Disable SSL 3.0 in Apache

Configuring Apache to Disable SSL v 3.0

The Apache HTTP Server is configured by placing directives in plain text configuration files. The main configuration file is usually called httpd.conf, and it is easy to update the Apache web server to disable SSLv3 (and thus protect your websites from the POODLE vulnerability).

The exact method depends on which version of Apache you are using, but here are some highlights:

For the latest versions of Apache (post-2.2.22)  you would simply specify all protocols except SSLv2 and SSLv3:

SSLProtocol All -SSLv2 -SSLv3

For version 2.2.22 of Apache and earlier, please use the following format to only allow the TLS protocol.  In this situation, TLSv1 is used as a wildcard to mean all TLS protocols:

SSLProtocol TLSv1

For Apache servers using the mod_ssl module, edit the Apache configuration file commonly located at /etc/httpd/conf.d/nss.conf to only allow TLS 1.0 and above:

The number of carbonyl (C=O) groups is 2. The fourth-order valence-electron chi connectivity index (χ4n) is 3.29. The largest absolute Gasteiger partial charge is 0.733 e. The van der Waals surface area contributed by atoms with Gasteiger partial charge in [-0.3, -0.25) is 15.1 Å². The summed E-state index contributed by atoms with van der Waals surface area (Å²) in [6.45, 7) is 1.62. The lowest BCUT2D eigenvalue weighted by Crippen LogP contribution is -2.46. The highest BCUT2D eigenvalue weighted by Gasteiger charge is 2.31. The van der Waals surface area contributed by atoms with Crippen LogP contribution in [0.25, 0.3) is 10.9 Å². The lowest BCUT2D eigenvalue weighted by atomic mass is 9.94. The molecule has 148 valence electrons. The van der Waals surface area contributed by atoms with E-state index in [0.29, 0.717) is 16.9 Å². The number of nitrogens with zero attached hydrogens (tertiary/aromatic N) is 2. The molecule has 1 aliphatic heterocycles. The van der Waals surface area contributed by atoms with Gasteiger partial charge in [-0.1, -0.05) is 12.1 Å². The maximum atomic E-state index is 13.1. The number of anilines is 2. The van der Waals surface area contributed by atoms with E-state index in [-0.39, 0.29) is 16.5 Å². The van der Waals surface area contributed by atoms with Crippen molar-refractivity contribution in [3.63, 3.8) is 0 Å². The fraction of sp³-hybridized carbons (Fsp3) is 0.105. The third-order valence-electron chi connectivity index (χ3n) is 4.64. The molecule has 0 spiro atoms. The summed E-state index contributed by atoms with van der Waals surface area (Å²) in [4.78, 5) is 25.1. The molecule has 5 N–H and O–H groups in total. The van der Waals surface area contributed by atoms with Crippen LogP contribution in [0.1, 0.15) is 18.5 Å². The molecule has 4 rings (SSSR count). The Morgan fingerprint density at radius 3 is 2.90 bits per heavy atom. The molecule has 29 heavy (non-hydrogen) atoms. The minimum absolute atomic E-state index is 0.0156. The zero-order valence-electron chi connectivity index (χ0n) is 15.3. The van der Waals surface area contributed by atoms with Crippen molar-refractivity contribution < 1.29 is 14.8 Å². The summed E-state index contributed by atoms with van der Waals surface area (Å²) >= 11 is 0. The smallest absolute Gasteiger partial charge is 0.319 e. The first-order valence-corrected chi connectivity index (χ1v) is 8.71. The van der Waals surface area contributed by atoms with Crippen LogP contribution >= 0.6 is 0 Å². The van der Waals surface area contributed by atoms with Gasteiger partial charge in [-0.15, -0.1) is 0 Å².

NSSprotocol TLSv1.0, TLSv1.1

Apache and Virtual Hosts

Apache can run more than one web site on a single server, either “IP-based” (so each site uses a different IP address) or “name-based” (allowing multiple names to share an IP address). These “virtual host” instances each have their own “stanza” in httpd.conf to manage their operations. Administrators will need to include the settings above in each virtual host stanza to disable older protocols server-wide.

Example: On a hypothetical server running ten virtual hosts, nine have the desired configuration in httpd.conf forcing use of safer protocols, while one has a stanza allowing use of SSLv3. All ten sites would allow SSLv3 (and be vulnerable to POODLE and similar attacks).

For more information on configuring the Apache HTTP Server, the Apache Software Foundation has excellent documentation online.